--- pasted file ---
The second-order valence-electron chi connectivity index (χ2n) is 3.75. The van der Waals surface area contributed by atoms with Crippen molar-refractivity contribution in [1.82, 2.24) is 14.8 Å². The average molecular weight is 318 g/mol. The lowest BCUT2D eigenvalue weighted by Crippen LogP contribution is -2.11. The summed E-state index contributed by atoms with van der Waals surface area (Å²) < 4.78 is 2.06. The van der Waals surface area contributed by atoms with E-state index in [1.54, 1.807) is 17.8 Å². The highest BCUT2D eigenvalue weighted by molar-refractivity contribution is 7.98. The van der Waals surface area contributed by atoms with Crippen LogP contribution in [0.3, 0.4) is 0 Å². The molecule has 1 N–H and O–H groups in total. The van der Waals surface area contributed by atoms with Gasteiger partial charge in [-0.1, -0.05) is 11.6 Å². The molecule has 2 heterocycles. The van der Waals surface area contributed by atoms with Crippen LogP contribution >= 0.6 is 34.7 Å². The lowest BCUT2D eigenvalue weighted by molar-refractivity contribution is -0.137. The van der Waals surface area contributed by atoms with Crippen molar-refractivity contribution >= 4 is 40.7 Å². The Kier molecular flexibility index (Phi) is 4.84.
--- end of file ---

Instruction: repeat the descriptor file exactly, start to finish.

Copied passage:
The second-order valence-electron chi connectivity index (χ2n) is 3.75. The van der Waals surface area contributed by atoms with Crippen molar-refractivity contribution in [1.82, 2.24) is 14.8 Å². The average molecular weight is 318 g/mol. The lowest BCUT2D eigenvalue weighted by Crippen LogP contribution is -2.11. The summed E-state index contributed by atoms with van der Waals surface area (Å²) < 4.78 is 2.06. The van der Waals surface area contributed by atoms with E-state index in [1.54, 1.807) is 17.8 Å². The highest BCUT2D eigenvalue weighted by molar-refractivity contribution is 7.98. The van der Waals surface area contributed by atoms with Crippen LogP contribution in [0.3, 0.4) is 0 Å². The molecule has 1 N–H and O–H groups in total. The van der Waals surface area contributed by atoms with Gasteiger partial charge in [-0.1, -0.05) is 11.6 Å². The molecule has 2 heterocycles. The van der Waals surface area contributed by atoms with Crippen LogP contribution >= 0.6 is 34.7 Å². The lowest BCUT2D eigenvalue weighted by molar-refractivity contribution is -0.137. The van der Waals surface area contributed by atoms with Crippen molar-refractivity contribution >= 4 is 40.7 Å². The Kier molecular flexibility index (Phi) is 4.84.